Connecticut Death|Penalty Struck Down

     (CN) – Finding that an execution “no longer serves any legitimate penological purpose,” the Connecticut Supreme Court abolished capital punishment Thursday as unconstitutional for the 11 men who remain on death row.
     “Upon careful consideration of the defendant’s claims in light of the governing constitutional principles and Connecticut’s unique historical and legal landscape, we are persuaded that, following its prospective abolition, this state’s death penalty no longer comports with contemporary standards of decency and no longer serves any legitimate penological purpose,” Justice Richard Palmer wrote for the sharply divided court.
     Chief Justice Chase Rogers, Justice Peter Zarella and Justice Carmen Espinosa each wrote separate dissenting opinions, while Justices Flemming Norcott, Dennis Eveleigh and Andrew McDonald joined Palmer in the majority decision.
     Connecticut’s General Assembly prospectively abolished the death penalty in 2012, barring the execution of those convicted of capital offenses after April 25 of that year. There had been 11 men on death row at that time and one of them, Eduardo Santiago, claimed “imposition of the death penalty would violate the state constitutional prohibition against cruel and unusual punishment.”
     Santiago’s appeal of his death sentence in the killing of Joseph Niwinski in December 2000 was pending when the Legislature passed the law prospectively repealing the death penalty. Thursday’s ruling reverses Santiago’s death sentence and remands the case for the trial court to impose a life sentence without the possibility of release.
     The Legislature’s debate in 2012 focused on whether it would be constitutional to prospectively repeal the death penalty. Also weighing heavily on their minds was the brutal 2007 murder of a Cheshire family and the fate of the two convicted murderers, Joshua Komisarjevsky and Steven Hayes, who are two of the 11 men on death row.
     Lawmakers who voted against abolishing the death penalty said it created two classes of people and created a constitutional conflict.
     “You have a group of people who are subject to death at the hands of the state and yet you draw a line in the sand at a point in time and say, regardless of what anyone does the official policy thereafter of the state is to ban the death penalty,” then-House Minority Leader Lawrence Cafero said during a nine-hour debate.
     In its ruling Thursday, the court found that the 2012 law “creates an impermissible and arbitrary distinction between individuals who committed murders before and after April 25, 2012.”
     Connecticut has not put anyone to death since the execution of Michael Ross in 2005. At the time it was the first execution the state had done in 45 years.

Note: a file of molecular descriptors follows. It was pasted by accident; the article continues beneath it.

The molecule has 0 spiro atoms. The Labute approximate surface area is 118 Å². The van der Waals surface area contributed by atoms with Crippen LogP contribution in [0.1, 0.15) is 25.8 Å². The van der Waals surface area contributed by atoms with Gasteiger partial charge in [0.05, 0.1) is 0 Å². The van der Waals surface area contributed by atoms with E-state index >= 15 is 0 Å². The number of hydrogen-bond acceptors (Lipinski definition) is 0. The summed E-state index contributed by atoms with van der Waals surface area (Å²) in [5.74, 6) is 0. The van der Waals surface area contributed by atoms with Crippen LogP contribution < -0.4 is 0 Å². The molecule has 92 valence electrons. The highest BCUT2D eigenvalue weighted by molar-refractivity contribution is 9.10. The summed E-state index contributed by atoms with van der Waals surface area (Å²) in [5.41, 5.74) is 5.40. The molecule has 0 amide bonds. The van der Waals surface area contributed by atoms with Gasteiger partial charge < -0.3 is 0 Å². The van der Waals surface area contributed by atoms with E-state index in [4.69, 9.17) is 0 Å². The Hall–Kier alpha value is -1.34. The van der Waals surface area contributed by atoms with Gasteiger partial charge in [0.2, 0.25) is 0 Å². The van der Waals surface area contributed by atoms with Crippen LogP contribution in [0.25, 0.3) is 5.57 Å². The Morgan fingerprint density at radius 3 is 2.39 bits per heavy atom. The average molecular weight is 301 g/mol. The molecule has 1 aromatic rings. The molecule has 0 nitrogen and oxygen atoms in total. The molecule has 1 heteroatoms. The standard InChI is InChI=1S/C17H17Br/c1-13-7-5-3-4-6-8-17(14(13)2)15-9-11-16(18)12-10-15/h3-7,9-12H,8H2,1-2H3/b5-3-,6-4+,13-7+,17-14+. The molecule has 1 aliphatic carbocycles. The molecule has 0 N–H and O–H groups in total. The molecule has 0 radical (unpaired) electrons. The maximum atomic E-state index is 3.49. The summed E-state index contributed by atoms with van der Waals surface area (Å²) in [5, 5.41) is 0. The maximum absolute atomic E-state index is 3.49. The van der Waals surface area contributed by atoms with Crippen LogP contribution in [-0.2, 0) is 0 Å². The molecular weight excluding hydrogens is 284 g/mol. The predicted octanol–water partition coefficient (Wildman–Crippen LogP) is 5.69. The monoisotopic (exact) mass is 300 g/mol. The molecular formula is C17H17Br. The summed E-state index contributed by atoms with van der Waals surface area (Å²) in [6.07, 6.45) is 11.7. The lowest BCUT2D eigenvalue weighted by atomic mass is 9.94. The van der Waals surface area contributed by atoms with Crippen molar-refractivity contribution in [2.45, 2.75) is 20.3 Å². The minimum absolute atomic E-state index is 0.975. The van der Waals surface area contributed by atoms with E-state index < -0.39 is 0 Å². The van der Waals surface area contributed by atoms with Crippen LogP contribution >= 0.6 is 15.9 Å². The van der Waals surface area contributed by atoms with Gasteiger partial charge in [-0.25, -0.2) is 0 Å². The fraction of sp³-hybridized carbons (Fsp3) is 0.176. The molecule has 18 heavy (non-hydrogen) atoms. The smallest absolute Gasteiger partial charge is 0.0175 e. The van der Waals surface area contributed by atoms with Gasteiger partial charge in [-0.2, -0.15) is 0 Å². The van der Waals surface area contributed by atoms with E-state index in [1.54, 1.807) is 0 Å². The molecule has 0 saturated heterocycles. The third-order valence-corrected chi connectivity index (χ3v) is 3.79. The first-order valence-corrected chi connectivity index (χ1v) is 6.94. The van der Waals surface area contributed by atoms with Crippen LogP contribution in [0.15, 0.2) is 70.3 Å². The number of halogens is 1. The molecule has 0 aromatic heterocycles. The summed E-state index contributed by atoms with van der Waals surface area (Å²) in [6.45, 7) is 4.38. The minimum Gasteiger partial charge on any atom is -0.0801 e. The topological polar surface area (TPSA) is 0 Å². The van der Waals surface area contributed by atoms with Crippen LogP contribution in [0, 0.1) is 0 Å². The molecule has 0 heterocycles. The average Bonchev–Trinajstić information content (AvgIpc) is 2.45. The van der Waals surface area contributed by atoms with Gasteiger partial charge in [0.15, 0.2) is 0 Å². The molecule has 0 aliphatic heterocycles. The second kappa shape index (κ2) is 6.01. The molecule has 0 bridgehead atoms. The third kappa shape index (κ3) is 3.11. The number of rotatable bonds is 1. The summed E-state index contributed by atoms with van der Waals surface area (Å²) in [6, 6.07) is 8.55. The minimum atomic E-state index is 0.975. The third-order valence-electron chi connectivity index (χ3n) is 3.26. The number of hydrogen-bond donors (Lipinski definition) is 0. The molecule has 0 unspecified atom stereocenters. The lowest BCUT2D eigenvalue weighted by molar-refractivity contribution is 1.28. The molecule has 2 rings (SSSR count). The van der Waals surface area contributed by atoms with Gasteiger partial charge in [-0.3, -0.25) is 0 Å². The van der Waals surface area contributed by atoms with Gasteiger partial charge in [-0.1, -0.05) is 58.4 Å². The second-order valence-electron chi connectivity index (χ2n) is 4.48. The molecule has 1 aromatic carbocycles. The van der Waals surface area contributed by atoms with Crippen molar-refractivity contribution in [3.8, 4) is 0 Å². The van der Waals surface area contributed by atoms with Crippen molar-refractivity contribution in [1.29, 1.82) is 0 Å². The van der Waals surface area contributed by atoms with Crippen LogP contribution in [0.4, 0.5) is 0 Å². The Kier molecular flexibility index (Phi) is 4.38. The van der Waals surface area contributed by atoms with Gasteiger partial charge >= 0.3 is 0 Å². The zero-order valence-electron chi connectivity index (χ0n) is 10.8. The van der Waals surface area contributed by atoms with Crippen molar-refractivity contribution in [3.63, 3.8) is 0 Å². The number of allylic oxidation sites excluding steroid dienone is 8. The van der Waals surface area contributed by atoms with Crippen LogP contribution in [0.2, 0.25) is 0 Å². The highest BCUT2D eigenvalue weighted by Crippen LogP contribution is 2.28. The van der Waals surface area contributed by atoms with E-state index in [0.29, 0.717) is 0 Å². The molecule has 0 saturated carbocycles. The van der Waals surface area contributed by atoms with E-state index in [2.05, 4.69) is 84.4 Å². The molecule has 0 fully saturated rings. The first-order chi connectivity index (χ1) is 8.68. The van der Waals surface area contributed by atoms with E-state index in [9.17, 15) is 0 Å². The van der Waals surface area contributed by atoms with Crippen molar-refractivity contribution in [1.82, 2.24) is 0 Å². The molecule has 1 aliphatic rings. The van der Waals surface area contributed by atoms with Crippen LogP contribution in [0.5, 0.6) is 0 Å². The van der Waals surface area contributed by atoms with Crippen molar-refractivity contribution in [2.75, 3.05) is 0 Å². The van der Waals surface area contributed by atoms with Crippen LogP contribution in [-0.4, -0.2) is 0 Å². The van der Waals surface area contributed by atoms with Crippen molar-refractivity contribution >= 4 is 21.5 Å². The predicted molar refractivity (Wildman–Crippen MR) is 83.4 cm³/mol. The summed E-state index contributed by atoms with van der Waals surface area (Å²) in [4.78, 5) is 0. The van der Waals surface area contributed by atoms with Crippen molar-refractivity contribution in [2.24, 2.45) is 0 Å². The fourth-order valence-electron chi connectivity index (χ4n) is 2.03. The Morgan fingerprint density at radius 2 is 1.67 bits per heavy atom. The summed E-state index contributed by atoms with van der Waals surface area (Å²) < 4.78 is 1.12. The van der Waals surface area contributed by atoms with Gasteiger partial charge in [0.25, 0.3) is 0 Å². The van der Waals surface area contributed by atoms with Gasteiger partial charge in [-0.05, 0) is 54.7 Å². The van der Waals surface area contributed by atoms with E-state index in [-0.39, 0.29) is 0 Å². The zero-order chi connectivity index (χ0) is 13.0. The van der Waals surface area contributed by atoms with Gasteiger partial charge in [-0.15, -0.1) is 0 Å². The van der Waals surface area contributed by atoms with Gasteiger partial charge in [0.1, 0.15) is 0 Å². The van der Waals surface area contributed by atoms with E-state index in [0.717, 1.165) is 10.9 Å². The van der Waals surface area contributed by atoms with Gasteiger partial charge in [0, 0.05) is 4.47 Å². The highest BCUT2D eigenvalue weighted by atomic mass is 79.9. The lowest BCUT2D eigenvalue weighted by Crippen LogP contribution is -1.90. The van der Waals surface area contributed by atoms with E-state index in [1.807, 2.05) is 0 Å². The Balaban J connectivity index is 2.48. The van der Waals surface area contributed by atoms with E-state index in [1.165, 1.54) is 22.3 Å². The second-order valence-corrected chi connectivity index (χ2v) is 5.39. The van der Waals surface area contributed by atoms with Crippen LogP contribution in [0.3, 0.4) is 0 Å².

“In prospectively abolishing the death penalty, the legislature did not simply express the will of the people that it no longer makes sense to maintain the costly and unsatisfying charade of a capital punishment scheme on which no one ever receives the ultimate punishment,” Palmer wrote.
     Rogers in her dissenting opinion meanwhile called every step of the majority’s analysis “fundamentally flawed.”
     She said her colleagues had engaged in an extensive discussion on the ancient history of the death penalty only to identify “absolutely nothing in our state’s distant past … that would remotely support the conclusion that there has ever been a societal consensus in this state that the death penalty is an inappropriate punishment for the most heinous murders.”
     History is “entirely irrelevant to the question before the court,” Rogers said.
     The majority disagreed with Rogers. “Appellate courts tasked with determining the content of law and policy may take notice of constitutional and legislative facts, such as historical sources and scientific and sociological studies,” Palmer wrote.
     Its finding resounded with the American Civil Liberties Union of Connecticut.
     “This decision reflects an evolving norm against the death penalty,” David McGuire, legislative and policy director for the ACLU, said. “There are better ways to punish. Too often, the death penalty is applied arbitrarily and in a racially biased manner. This is a decision that falls on the right side of history.”
     Gov. Dannel P. Malloy said that Connecticut has executed only two inmates, “both of whom volunteered for the execution,” in the last 54 years. A proponent of abolishing the death penalty, Malloy said death-row inmates are able to take advantage of “endless appeals that cost the taxpayers millions of dollars, and give those convicted killers an undeserved platform for public attention.”
     While the decision is a victory for those who support repeal, Malloy said it’s also “a somber day where our focus should not be on the 11 men sitting on death row, but with their victims and those surviving families members.”
     “My thoughts and prayers are with them during what must be a difficult day,” the governor added.
     The Connecticut Network to Abolish the Death Penalty said seven states in the last decade have repealed the death penalty and four have enacted moratoria.

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